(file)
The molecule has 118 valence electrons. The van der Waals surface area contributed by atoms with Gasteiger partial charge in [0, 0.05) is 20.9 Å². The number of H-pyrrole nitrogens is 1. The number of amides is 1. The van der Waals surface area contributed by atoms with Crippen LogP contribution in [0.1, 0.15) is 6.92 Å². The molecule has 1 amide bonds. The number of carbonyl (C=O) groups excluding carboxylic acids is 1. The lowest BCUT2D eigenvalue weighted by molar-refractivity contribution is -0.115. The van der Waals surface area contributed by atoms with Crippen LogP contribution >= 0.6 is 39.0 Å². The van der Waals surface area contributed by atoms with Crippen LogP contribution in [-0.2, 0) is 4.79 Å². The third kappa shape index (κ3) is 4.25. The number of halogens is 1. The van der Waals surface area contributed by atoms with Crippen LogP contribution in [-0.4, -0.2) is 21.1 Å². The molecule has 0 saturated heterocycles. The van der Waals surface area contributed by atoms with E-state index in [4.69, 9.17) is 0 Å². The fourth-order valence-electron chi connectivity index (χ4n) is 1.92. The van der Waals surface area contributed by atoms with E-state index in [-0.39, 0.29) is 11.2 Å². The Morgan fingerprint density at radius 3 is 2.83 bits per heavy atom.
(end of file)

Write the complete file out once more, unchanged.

The molecule has 118 valence electrons. The van der Waals surface area contributed by atoms with Gasteiger partial charge in [0, 0.05) is 20.9 Å². The number of H-pyrrole nitrogens is 1. The number of amides is 1. The van der Waals surface area contributed by atoms with Crippen LogP contribution in [0.1, 0.15) is 6.92 Å². The molecule has 1 amide bonds. The number of carbonyl (C=O) groups excluding carboxylic acids is 1. The lowest BCUT2D eigenvalue weighted by molar-refractivity contribution is -0.115. The van der Waals surface area contributed by atoms with Crippen LogP contribution >= 0.6 is 39.0 Å². The van der Waals surface area contributed by atoms with Crippen LogP contribution in [-0.2, 0) is 4.79 Å². The third kappa shape index (κ3) is 4.25. The number of halogens is 1. The van der Waals surface area contributed by atoms with Crippen LogP contribution in [-0.4, -0.2) is 21.1 Å². The molecule has 0 saturated heterocycles. The van der Waals surface area contributed by atoms with E-state index in [4.69, 9.17) is 0 Å². The fourth-order valence-electron chi connectivity index (χ4n) is 1.92. The van der Waals surface area contributed by atoms with E-state index in [-0.39, 0.29) is 11.2 Å². The Morgan fingerprint density at radius 3 is 2.83 bits per heavy atom.